Feed your pet right
It’s getting colder out there, and cool temperatures mean more energy is needed to stay warm. You’ll probably need to feed your pet a bit more food – food generates body heat, so pets who spend a lot of time exercising outdoors need to eat more than in the summer. However, don’t start dishing out more food just yet – make sure you talk to your veterinarian first, as every pet’s needs are different.
for antifreeze toxicity
In preparing for the winter months ahead, people tend to use fall to winterize their cars. This often involves changing fluids such as antifreeze, which can be deadly for pets. Consider this: one to two teaspoons of the stuff can kill a 10-pound dog! Less can kill a 10-pound cat.1
Part of the problem is ethylene glycol, a substance in antifreeze that has a sickly-sweet smell that entices pets to lap it up. That’s why it’s important to clean up spills immediately and make sure your pets steer clear of the garage while you’re working on your vehicle. Read our in-depth article to learn more about the dangers of antifreeze and other automotive fluids.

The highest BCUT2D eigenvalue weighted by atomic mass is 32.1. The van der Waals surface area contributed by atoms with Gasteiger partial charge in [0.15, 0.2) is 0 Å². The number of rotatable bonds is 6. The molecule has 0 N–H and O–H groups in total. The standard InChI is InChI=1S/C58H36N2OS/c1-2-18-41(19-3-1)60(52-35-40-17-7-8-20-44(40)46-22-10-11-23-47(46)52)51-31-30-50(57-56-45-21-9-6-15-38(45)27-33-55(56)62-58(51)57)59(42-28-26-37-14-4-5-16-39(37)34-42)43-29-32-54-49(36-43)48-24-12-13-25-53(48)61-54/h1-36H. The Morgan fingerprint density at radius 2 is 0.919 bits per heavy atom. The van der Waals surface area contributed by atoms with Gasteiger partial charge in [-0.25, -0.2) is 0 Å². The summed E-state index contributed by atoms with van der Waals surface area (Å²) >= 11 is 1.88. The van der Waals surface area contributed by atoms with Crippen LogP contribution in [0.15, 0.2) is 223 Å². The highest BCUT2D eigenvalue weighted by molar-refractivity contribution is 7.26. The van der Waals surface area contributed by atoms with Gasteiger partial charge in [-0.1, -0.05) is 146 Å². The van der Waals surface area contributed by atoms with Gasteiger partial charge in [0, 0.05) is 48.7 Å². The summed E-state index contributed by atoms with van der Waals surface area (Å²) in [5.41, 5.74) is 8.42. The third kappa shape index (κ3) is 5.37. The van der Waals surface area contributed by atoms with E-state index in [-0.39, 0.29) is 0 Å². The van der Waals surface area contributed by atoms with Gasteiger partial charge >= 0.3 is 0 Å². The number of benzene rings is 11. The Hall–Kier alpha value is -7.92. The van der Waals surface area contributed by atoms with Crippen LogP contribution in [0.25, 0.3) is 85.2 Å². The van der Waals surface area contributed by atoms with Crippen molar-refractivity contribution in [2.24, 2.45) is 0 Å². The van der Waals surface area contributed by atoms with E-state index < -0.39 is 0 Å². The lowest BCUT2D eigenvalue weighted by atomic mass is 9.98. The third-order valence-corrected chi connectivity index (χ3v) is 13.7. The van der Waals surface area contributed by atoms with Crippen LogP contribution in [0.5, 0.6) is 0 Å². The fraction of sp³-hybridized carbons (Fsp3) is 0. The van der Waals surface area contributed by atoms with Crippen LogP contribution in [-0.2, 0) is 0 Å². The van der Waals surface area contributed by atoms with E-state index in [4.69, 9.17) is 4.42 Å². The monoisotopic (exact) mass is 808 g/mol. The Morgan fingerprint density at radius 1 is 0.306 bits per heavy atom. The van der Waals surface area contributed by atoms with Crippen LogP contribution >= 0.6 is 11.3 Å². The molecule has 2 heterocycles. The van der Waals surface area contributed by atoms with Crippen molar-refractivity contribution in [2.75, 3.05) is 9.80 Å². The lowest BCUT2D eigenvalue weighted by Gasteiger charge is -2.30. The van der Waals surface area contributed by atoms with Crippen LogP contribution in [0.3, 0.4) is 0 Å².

and hearty foods
The fall and winter parallel our holiday seasons, when we ramp up our intake of hearty, heavy foods and sweets. It’s important to make sure your pets don’t get into any foods that can make them sick; for dogs, this means chocolate, grapes, and raisins are off limits because they are toxic.
Just because some foods aren’t technically considered toxic to pets doesn’t mean they’re safe. Rich, high-fat foods can cause stomach problems such as diarrhea and gastroenteritis and even more serious conditions like pancreatitis. Also, think about small food items that can be choking hazards, like turkey bones around Thanksgiving. Talk to your veterinarian to make sure you know what’s safe and what’s not.
Holidays mean decorations! But be careful about leaving irregularly shaped objects and trinkets around the house. While you might like to get into the seasonal spirit, dogs and cats do too – in the form of sampling, say, decorative gourds or other fall props. Eating strange objects can be dangerous and lead to foreign body obstruction.
Gypsy; Fire-Fly; Doral; Paris; Cupcake; Strudel; Woodrow; Jackpot; Nay Nay; Dutchess; Levitt; Charlie; Rory; Maci; Lemonade; Violet; Fiona and Nora.
Andy; Cyrus; Tasha; Justice; and Kona.
Two pocket file folders
Clumping and non-clumping cat liter
Purina Brand Hard Kitten Food (comes in a Yellow Bag, any size)
Fancy feast kitten soft food (or other brand kitten soft food)
Pate cat food for older cats
Cat toys (soft and hard toys
Gravy style wet food for dogs
Soft dog treats (any)
Pill pockets for dogs and cats
The Humane Society of Rome Shelter, 6247 Lamphear Road is open from Tuesday - Saturday from 11 a.m. - 5 p.m., Sunday from 11 a.m. - 3 p.m. For information, contact the shelter staff at 315-336-7070.
On the net: www.humanesocietyrome.com